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Cubs non-homer multi-run walkoff wins: June 25, 2007

This was memorable for more than just the ninth-inning comeback.

Photo by Nuccio DiNuzzo/Chicago Tribune/Tribune News Service via Getty Images

The Cubs signed Alfonso Soriano to what was then the biggest contract in franchise history before the 2007 season.

That, along with the signing of lefthander Ted Lilly and the hire of manager Lou Piniella, gave Cubs fans some hope that the 2007 season would be an improvement over 2006. (It would have been hard not to, as the Cubs lost 96 games in ‘06.)

The team fell flat on its face early on. They entered June six games out of first place, and then lost the first two games of a series to the Braves. In the second of those games, Lou tried to fire up his team by kicking dirt on umpire Mark Wegner, but the Cubs lost anyway.

Maybe the firing-up worked. The Cubs, 22-31 after that loss to the Braves, went on a winning roll. Entering the June 25 game vs. the Rockies, they had gone 13-8 since that Saturday afternoon, though still trailed the first-place Brewers by a significant margin.

The Cubs scored four in the first, with the big blow a three-run homer by Angel Pagan. Jason Marquis, Michael Wuertz and Scott Eyre (or, as Lou called him, “Stevie Ire”) held the Rockies to three runs over the first eight innings while the Cubs fashioned an 8-3 lead.

What could possibly...

Well, you know when you see those words that plenty could go wrong, and did.

Eyre started the ninth and allowed a single, walk and double to make it 8-4. He was relieved by Bob Howry.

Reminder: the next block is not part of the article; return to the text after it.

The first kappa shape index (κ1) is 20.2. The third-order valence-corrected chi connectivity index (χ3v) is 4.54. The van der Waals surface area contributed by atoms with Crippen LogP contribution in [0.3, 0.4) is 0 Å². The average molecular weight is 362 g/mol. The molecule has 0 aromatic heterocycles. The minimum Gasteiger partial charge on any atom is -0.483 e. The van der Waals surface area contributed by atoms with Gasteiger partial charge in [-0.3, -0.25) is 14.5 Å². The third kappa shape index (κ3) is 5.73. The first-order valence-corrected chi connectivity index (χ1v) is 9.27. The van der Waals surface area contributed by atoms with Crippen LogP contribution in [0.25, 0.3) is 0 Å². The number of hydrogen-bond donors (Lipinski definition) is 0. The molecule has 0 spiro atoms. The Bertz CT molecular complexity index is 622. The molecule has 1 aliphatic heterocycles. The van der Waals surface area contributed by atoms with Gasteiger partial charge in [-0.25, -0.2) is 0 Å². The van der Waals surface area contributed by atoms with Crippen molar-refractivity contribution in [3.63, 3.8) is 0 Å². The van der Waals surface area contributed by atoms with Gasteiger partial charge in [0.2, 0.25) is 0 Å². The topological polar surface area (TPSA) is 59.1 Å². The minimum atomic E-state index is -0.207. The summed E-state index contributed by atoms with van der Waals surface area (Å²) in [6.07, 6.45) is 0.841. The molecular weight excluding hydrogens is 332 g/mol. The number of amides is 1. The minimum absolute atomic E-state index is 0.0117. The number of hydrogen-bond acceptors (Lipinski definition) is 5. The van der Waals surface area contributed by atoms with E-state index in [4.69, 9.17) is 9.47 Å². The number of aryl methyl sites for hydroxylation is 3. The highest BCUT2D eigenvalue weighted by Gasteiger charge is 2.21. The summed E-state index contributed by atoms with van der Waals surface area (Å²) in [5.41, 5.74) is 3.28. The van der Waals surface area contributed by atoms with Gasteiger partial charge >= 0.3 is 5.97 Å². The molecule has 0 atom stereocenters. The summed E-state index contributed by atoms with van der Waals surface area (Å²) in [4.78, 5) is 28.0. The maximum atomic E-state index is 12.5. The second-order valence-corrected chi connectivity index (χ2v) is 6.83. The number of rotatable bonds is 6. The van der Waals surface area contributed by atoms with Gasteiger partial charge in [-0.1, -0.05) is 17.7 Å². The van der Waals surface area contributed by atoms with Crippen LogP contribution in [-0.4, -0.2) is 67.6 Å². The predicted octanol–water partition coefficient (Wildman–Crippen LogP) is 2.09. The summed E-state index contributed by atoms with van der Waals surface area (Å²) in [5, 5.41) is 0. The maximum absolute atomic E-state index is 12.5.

Howry was worse. Two singles made it 8-6 and then Troy Tulowitzki hit a three-run homer off Howry to give the Rockies a six-run inning and a 9-8 lead.

Then this happened:

The man arrested for running onto Wrigley Field toward relief pitcher Bob Howry during the ninth inning of Monday’s Cubs-Rockies game has been identified by police as Brent Kowalkoski, 24, of Elmwood Park.

Howry had just surrendered a three-run home run to Troy Tulowitzki, giving the Rockies a 9-8 lead, when Kowalkoski vaulted the short wall that separates the seats from the playing field and approached Howry from the first-base line.

Wrigley Field security guard Anton Migursky tackled Kowalkoski before he could get to the pitcher, and additional security removed him from the field.

When things settled down, Howry retired the next three hitters in order.

In the bottom of the ninth, Mark DeRosa led off with a single and two outs later Koyie Hill, batting for Howry, also singled.

Now that latter hit itself is worth noting. Hill hit .161/.231/.269 for the Cubs in 2007 and that was one of only two pinch hits he had all season.

The next hitter, Ryan Theriot, hit a ground ball that should have been a force play and ended the game. But Rockies second baseman Kazuo Matsui dropped the ball and the game continued, now with the tying and winning runs in scoring position.

That brought up Soriano [VIDEO].

So Howry, who had pitched poorly and been attacked on the field, got the “win.” The Cubs, of course, went on to win the NL Central that year, just the second time in franchise history they had come from at least nine games under .500 to have a winning record (the other, 35-45 in 1968 to 84-78).

As for Kowalkoski? He was sentenced in February 2008:

Brent Kowalkoski, the fan who raced onto the field and confronted Cubs reliever Bob Howry in the ninth inning of a game June 25 against Colorado, pleaded guilty Thursday to a felony count of trespassing.

Kowalkoski was sentenced to two years’ probation, was given 40 hours of community service and is required to pay court costs of about $500. Kowalkoski also is banned from attending a game at Wrigley Field for two years.

Kowalkoski, an Elmwood Park resident, was originally charged with illegal conduct within a sports facility, a misdemeanor, but the charge was upgraded to a felony at the request of the Cubs.

That was a memorable evening at Wrigley Field for more than one reason. Here’s Mike Bojanowski’s scorecard and ticket from the game. Click here for a larger version of the scorecard.